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Updated 13 April 2018

Sprinter Akani Simbine’s training schedule might surprise you

It’s not all leg days and track time.

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South African sprint star Akani Simbine sprinted to a stunning victory in the final of the men’s 100m at the Gold Coast 2018 Commonwealth Games.

Compatriat Henricho Bruintjies finished second in an unbelievable display of sprinting power. The South Africans stopped the clock at 10.03 and 10.17 respectively, outsprinting race-favourite Yohan Blake who finished third.

We caught up with Simbine last year to find out more about his number one rule when it comes to training.

Akani Simbine

Age: 24
Athlete type: Sprinter
Height: 176cm
Weight: 74kg

Read more: From addict to Olympian: The Luvo Manyonga Story

Shoulder and core work

Watch Simbine carefully when he’s setting up at the starting block. Here’s a man who wants to become a wrecking ball. That’s the mentality. But that needs to be backed up by the right training. And you’d be forgiven for thinking the runner’s workout schedule is nothing but leg days and track time. It’s the exact opposite.

“I focus on developing muscle in my arms and shoulders, because that’s what I use to drive and create moving force,” says the sprinter. “If my arms can move efficiently, my legs will follow.”

That’s the thing about sprinting: The power starts in your upper body.

To power up those muscles, Simbine has two special weapons

First, the standing shoulder press.

Second, the standing dumbbell row.

Akani Simbine exercise

Both moves build superhuman strength while still working the core. And that latter muscle group is just as important for Simbine.

“A strong core is where you get your stability and control from,” he explains. “When you’re sprinting, you need to be able to stablilise all that power and speed coming from your arms and legs. Without it? You can’t run fast. You’re wasting so much energy on just staying upright.”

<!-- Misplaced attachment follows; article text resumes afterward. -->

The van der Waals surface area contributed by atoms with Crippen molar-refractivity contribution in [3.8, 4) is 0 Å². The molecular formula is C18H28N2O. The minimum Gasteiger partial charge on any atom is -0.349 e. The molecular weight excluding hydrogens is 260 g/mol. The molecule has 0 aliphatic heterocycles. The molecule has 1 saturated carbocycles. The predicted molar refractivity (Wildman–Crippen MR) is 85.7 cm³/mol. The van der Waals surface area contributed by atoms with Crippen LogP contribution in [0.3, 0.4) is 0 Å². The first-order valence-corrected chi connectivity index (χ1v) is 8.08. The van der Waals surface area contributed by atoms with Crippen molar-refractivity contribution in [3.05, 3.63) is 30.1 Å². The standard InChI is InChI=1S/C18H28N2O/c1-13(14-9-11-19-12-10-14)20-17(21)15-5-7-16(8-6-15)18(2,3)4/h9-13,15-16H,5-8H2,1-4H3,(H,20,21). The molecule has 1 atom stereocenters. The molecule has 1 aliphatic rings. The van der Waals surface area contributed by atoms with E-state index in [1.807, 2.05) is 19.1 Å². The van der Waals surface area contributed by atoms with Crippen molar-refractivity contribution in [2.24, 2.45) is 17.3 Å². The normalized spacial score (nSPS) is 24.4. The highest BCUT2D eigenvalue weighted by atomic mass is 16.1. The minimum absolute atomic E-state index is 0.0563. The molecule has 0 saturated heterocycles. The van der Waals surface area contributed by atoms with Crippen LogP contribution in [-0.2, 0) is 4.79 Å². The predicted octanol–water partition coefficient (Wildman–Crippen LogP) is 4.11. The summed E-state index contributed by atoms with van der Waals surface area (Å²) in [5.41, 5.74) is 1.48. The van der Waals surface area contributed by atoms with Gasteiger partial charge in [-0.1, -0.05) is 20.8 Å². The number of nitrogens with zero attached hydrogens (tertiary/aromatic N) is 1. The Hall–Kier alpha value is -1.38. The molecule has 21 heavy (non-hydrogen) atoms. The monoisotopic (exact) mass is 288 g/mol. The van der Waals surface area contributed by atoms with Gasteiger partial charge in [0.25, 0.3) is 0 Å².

It’s why he weaves in crunches, jackknifes, hanging leg raises, leg drops, leg raises, Swiss ball crunches, back extensions and hip lifts, topping it all off with a few plank variations. He wants a core that can withstand anything. Look, chances are you’re not about square off against Usain, but Simbine’s approach translates into all-round better fitness, whether you’re a runner, cyclist or gym rat, you name it.

While Simbine is a big advocate for pushing your body to its limits, he also preaches a cautious approach.

“Hit the gym,” he says. “But don’t rush to pick up the weights. Too many guys go straight into weightlifting. You need do some cardio, some core work, and build those smaller stabilising muscles before you even think about picking up your first weight.”

That’s a strong baseline to aim for, especially if you haven’t worked out in a while. Think of that as rule number two.

Rule number one? “Walk into the gym with the mentality that you’re going to achieve your goals. There’s no point going in and bailing before you’ve finished the work,” says Simbine. “Complete your session, especially when it’s tough. That’s when the real results come.”

Up for a challenge? Here’s how you can train like an Olympian

This article originally appeared in www.mh.co.za.

Image credit: Sean Laurénz

 
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